Stop trying to project the 2018 USMNT World Cup team

Everyone's excited for the next time the World Cup comes round for the USA, but trying to plan out a squad for Jurgen Klinsmann to take to Russia is impossible four years in advance.

SB Nation's 2014 World Cup Bracket'

One World Cup down, another to come.

The United States may be out of this year's tournament, but 2018 is only four years away and in the meantime, there are two Gold Cups, Copa America, qualifying and friendlies, all of which will take the U.S. to the World Cup. The road to Russia begins now.

Or does it?

In the days after the Americans' elimination from a World Cup, it's popular to begin laying out the team for the next tournament. Who will start at goalkeeper? Who's going to step forward on the wing? Which kid is going to make the leap and be the next American star?

To do so is natural. After all, four years isn't too crazy of a time to look forward to. We'll know how old the players will be, it's not an absurd career projection and with Jurgen Klinsmann locked into a contract through Russia, we know who is going to be in charge.

But projecting out the 2018 World Cup roster is crazy. Really crazy.

Jurg_photo_credit-_kevin_c._cox_medium

Photo credit: Kevin C. Cox, Getty

Four years ago, Oguchi Onyewu was supposed to recover and be the linchpin of the U.S. defense. Kevin Alston and Kofi Sarkodie were going to battle it out at right back, while Landon Donovan, Stuart Holden, Maurice Edu, Benny Feilhaber, Jose Francisco Torres and Sacha Kljestan were shoo-ins to be a part of the midfield.

Unfortunately, Jermaine Jones was going to be too old by Brazil. Fabian Johnson and Julian Green weren't even on the radar and DeAndre Yedlin hadn't played college soccer yet, let alone professional. And DaMarcus Beasley's career was midway through falling off a cliff.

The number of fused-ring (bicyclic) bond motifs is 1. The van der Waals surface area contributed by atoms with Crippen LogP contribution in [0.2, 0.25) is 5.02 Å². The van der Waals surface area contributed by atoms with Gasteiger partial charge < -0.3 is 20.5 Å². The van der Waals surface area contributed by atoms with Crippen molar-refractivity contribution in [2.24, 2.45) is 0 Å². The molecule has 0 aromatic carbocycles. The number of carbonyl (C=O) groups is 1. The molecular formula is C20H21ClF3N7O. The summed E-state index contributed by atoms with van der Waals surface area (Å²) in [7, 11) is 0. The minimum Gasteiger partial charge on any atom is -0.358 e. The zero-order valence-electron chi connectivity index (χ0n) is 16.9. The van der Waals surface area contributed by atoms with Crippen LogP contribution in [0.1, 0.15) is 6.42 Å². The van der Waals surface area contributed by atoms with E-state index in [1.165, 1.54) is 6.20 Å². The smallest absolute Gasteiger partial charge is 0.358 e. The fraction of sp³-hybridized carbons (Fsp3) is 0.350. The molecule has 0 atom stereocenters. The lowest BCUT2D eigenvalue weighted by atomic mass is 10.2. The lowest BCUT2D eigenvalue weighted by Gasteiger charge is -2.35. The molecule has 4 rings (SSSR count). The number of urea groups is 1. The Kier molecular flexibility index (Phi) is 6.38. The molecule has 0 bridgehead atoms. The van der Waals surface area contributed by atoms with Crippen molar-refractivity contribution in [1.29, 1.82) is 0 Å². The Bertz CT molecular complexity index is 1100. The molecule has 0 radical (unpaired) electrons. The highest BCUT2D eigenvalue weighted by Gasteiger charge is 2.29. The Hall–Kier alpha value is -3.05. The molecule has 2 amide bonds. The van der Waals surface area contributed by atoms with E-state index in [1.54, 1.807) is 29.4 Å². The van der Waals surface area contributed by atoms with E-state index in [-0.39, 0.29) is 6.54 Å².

Come 2018, several current U.S. players will have gotten too old to feature in a top-level tournament. Others will have gotten hurt and a handful just won't be very good. There's almost certainly a kid in high school right now that will start for the Americans in Russia and another who doesn't even have a U.S. passport yet.

The most encouraging thing about Yedlin and Green isn't what they can be, but what they represent. Yedlin is a product of MLS's fledging developmental system, which figures to funnel players to the national team for years to come, and Green is the prodigy who picked the U.S. over Germany.

The most important thing that the U.S. can do is continue producing talent and giving the American manager more and more choices. It's not about finding the core for 2018 in 2014 as much as it is making sure Klinsmann has tough choices to make four years from now.

And that is why there is no path to 2018. Not in 2014, 2015 or 2016.

The World Cup may be over, but a year from now teams need to be in top form for the Gold Cup and this cycle means the summer of 2016 is all about Copa America, the biggest tournament to come to U.S. soil since the 1994 World Cup. And as soon as that is over, World Cup qualifying begins.